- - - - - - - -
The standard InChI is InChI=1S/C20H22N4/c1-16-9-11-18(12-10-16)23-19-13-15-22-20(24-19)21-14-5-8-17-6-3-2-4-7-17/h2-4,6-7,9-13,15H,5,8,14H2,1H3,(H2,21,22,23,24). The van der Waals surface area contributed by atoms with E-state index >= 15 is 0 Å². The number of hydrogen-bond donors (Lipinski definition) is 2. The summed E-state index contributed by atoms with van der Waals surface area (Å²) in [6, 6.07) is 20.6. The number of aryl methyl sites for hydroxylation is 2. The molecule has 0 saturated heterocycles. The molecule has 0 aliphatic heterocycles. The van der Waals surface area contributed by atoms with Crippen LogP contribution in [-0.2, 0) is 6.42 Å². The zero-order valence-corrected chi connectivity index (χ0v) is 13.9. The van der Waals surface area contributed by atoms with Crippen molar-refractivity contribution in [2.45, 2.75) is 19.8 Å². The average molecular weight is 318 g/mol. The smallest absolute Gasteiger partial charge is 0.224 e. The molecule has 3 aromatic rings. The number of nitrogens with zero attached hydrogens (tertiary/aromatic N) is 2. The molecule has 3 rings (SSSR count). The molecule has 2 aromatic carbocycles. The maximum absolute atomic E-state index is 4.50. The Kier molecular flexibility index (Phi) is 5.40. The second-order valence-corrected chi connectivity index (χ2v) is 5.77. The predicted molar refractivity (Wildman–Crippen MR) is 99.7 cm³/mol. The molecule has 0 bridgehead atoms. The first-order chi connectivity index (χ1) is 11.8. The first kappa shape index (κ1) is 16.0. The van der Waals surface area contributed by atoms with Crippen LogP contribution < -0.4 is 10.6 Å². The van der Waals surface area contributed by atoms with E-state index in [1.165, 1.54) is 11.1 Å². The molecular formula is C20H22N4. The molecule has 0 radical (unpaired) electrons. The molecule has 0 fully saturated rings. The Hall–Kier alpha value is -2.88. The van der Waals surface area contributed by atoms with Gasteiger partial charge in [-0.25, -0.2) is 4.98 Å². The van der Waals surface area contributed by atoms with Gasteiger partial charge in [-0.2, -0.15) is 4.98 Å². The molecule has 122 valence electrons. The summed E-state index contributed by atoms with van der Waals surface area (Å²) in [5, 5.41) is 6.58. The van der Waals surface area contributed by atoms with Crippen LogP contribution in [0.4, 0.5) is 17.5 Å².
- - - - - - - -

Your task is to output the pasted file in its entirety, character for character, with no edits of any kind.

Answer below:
The standard InChI is InChI=1S/C20H22N4/c1-16-9-11-18(12-10-16)23-19-13-15-22-20(24-19)21-14-5-8-17-6-3-2-4-7-17/h2-4,6-7,9-13,15H,5,8,14H2,1H3,(H2,21,22,23,24). The van der Waals surface area contributed by atoms with E-state index >= 15 is 0 Å². The number of hydrogen-bond donors (Lipinski definition) is 2. The summed E-state index contributed by atoms with van der Waals surface area (Å²) in [6, 6.07) is 20.6. The number of aryl methyl sites for hydroxylation is 2. The molecule has 0 saturated heterocycles. The molecule has 0 aliphatic heterocycles. The van der Waals surface area contributed by atoms with Crippen LogP contribution in [-0.2, 0) is 6.42 Å². The zero-order valence-corrected chi connectivity index (χ0v) is 13.9. The van der Waals surface area contributed by atoms with Crippen molar-refractivity contribution in [2.45, 2.75) is 19.8 Å². The average molecular weight is 318 g/mol. The smallest absolute Gasteiger partial charge is 0.224 e. The molecule has 3 aromatic rings. The number of nitrogens with zero attached hydrogens (tertiary/aromatic N) is 2. The molecule has 3 rings (SSSR count). The molecule has 2 aromatic carbocycles. The maximum absolute atomic E-state index is 4.50. The Kier molecular flexibility index (Phi) is 5.40. The second-order valence-corrected chi connectivity index (χ2v) is 5.77. The predicted molar refractivity (Wildman–Crippen MR) is 99.7 cm³/mol. The molecule has 0 bridgehead atoms. The first-order chi connectivity index (χ1) is 11.8. The first kappa shape index (κ1) is 16.0. The van der Waals surface area contributed by atoms with Crippen LogP contribution < -0.4 is 10.6 Å². The van der Waals surface area contributed by atoms with E-state index in [1.165, 1.54) is 11.1 Å². The molecular formula is C20H22N4. The molecule has 0 radical (unpaired) electrons. The molecule has 0 fully saturated rings. The Hall–Kier alpha value is -2.88. The van der Waals surface area contributed by atoms with Gasteiger partial charge in [-0.25, -0.2) is 4.98 Å². The van der Waals surface area contributed by atoms with Gasteiger partial charge in [-0.2, -0.15) is 4.98 Å². The molecule has 122 valence electrons. The summed E-state index contributed by atoms with van der Waals surface area (Å²) in [5, 5.41) is 6.58. The van der Waals surface area contributed by atoms with Crippen LogP contribution in [0.4, 0.5) is 17.5 Å².